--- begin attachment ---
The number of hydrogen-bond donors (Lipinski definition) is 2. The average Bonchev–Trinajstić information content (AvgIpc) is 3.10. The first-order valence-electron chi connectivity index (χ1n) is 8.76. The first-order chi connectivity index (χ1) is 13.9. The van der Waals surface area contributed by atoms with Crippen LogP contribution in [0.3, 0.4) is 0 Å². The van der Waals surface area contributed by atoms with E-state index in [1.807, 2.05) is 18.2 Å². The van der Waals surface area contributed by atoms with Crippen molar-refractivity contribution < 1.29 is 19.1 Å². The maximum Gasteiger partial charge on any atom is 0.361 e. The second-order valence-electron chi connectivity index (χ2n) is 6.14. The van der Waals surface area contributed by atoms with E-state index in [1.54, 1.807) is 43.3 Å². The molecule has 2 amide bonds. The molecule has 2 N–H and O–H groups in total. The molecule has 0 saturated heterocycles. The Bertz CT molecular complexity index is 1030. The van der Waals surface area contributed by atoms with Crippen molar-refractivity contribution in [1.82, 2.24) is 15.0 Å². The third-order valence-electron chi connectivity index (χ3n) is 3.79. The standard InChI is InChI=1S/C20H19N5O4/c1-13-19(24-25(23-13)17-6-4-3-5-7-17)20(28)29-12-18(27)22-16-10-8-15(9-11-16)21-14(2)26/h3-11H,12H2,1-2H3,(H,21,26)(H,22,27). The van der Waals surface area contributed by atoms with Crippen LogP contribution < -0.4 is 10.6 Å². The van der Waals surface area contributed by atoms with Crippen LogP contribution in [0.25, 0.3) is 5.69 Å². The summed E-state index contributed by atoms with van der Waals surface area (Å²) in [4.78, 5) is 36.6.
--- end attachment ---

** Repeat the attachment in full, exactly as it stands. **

The number of hydrogen-bond donors (Lipinski definition) is 2. The average Bonchev–Trinajstić information content (AvgIpc) is 3.10. The first-order valence-electron chi connectivity index (χ1n) is 8.76. The first-order chi connectivity index (χ1) is 13.9. The van der Waals surface area contributed by atoms with Crippen LogP contribution in [0.3, 0.4) is 0 Å². The van der Waals surface area contributed by atoms with E-state index in [1.807, 2.05) is 18.2 Å². The van der Waals surface area contributed by atoms with Crippen molar-refractivity contribution < 1.29 is 19.1 Å². The maximum Gasteiger partial charge on any atom is 0.361 e. The second-order valence-electron chi connectivity index (χ2n) is 6.14. The van der Waals surface area contributed by atoms with E-state index in [1.54, 1.807) is 43.3 Å². The molecule has 2 amide bonds. The molecule has 2 N–H and O–H groups in total. The molecule has 0 saturated heterocycles. The Bertz CT molecular complexity index is 1030. The van der Waals surface area contributed by atoms with Crippen molar-refractivity contribution in [1.82, 2.24) is 15.0 Å². The third-order valence-electron chi connectivity index (χ3n) is 3.79. The standard InChI is InChI=1S/C20H19N5O4/c1-13-19(24-25(23-13)17-6-4-3-5-7-17)20(28)29-12-18(27)22-16-10-8-15(9-11-16)21-14(2)26/h3-11H,12H2,1-2H3,(H,21,26)(H,22,27). The van der Waals surface area contributed by atoms with Crippen LogP contribution < -0.4 is 10.6 Å². The van der Waals surface area contributed by atoms with Crippen LogP contribution in [0.25, 0.3) is 5.69 Å². The summed E-state index contributed by atoms with van der Waals surface area (Å²) in [4.78, 5) is 36.6.